Should I income the money received from a car loan?

Hi everyone! First, sorry for my rusty english. 

I've received $14k from a car loan to buy it. Should I income this money into an account, and budget it before I buy the car? Or, should I just ignore this income , since I will buy a car soon and use that at all?

It isn't about the loan tracking, because I've read a lot of solutions about this, and I am thinking it's clear to me. It's about the money that I've received to buy the car, if it make sense to income this amount of money into a budget before I expend on the car.

I have made on the second way, but now my report average was influenced, I don't know if it's the best solution. 

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    • QC
    • HaplessFinanceProfessional
    • Queenofcoin
    • 7 mths ago
    • 2
    • Reported - view

    I'd be reluctant to call a loan 'income' because you'll be paying the loan back.  That's negative income AKA an expense.  I get where you're coming from in that you 'receive' the money but since it has to be repaid, I think it's better to call it what it is...debt.

    For that reason I'd treat it like a credit card, enter it as a negative start balance (value of the loan) then apply a goal and/or minimum payment per month to focus your efforts on reducing it.

    Reply Like 2
  • Did this money hit your checking account and then you used your checking account to pay for the car? If so, then yes because your account registers should reflect the reality of what is going on in the actual account. Or are you just approved for a car loan and when you buy the car the loan company will send the money to the car dealer? In that case, I would say no because the money was never actually in your possession.

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      • Joao Lavoier
      • Software Developer
      • jmlavoier
      • 7 mths ago
      • 1
      • Reported - view

      jenmas Yes, the money hit my checking account before I use it. Because this I thought to register this in my checking account, but this money stayed in my checking account just for 2 days. I am confused about the importance to register this money. 

      Reply Like 1
      • jenmas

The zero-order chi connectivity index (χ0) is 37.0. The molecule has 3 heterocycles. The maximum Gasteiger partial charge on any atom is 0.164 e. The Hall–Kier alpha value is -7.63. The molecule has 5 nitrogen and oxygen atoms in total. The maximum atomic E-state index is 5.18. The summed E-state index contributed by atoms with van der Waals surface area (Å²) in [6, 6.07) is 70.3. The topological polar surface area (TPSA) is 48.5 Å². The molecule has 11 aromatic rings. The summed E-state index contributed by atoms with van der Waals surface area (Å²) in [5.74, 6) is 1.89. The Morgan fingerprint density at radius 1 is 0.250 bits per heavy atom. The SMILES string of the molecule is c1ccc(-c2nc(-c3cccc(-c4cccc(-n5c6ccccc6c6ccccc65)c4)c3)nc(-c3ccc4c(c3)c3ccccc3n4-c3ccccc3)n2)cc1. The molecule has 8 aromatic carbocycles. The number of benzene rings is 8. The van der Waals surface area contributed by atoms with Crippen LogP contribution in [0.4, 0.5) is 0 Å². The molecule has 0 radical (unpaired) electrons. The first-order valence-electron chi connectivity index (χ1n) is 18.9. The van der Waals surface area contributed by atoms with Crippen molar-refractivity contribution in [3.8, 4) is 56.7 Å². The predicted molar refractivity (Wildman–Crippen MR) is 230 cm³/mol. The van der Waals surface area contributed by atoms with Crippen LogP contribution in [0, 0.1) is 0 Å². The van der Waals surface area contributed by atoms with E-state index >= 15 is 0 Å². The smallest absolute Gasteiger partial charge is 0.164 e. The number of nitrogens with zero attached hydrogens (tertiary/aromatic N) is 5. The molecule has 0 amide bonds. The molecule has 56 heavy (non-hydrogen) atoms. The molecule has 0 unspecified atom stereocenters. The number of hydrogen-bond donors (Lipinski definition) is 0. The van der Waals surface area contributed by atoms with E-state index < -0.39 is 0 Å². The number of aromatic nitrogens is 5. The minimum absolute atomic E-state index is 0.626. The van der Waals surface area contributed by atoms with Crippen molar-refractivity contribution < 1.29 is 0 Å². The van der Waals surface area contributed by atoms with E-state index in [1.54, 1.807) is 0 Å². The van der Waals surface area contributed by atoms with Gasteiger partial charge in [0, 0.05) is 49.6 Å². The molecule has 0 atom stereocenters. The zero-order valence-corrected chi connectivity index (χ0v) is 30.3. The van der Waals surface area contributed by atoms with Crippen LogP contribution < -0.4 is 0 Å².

• jenmas
      • 7 mths ago
      • 2
      • Reported - view

      Joao Lavoier YNAB is meant to reflect reality so the checking account register in YNAB should match the actual transactions that took place in your checking account.

      Reply Like 2
    • bret
    • bret
    • 7 mths ago
    • 4
    • Reported - view

    So your lender transferred money directly to your checking account, and then a few days later you used that money to purchase a car? I would:

    1. Record the inflow as "Inflow: Car"

    2. Record the purchase as "Outflow: Car"

    3. As you payback the loan, record each installment/payment as "Outflow: Car".

    I would do it this way for reporting accuracy. If you classified the inflow (#1) as "To Be Budgeted", the reports would make it seem like you earned extra income this month (which is not really true.)

    You could optionally add your loan to YNAB as a tracking (liability) account. You could then record #1 as a transfer from the tracking account to your checking account, and then each payment (#3) as a transfer in the other direction. Each of those transfers could be categorized as "Car".

    Reply Like 4
      • dakinemaui
      • dakinemaui
      • 4 mths ago
      • 1
      • Reported - view

      bret I know this is an old thread, but this approach distorts the timeline. The fact is you bought the car all at once, and paid debt back over time.

      My advice to others is to not get hung up on the word "income" -- it just means money "coming-in" to the budget. Nothing more. If you try impose a "Salary" connotation on that word, you're going to be fighting this same battle many times over as long as you use YNAB. My preference:

      1. Record the inflow as TBB and budget it toward the car category.

      2. Buy the car, taking the car purchase category to $0.

      3. Budget to a debt repayment category and pay it back over time. The original reason you have this debt is immaterial. After the purchase, I think it's best to think of it as "just debt". 

      Optional: some will use a Tracking account so they see the remaining debt in YNAB. In this case, use transfers from/to the debt account in #1 (still categorized as TBB) and #3 (still categorized as Debt Repayment).

      Reply Like 1
    • TheTabby
    • Just a common cat trying to budget uncommonly well.
    • TheTabby
    • 7 mths ago
    • Reported - view

    In that case, because I like to track the loan, I would create a "Car Loan" tracking account, then transfer the money into your checking - Categorize the transaction as an inflow directly into the Car Replacement category, then spend it all on the car.

    edit: bret said it better though, I had this sitting here a while before I got around to posting the response.

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  • Thank you all, it was helpful a lot. 

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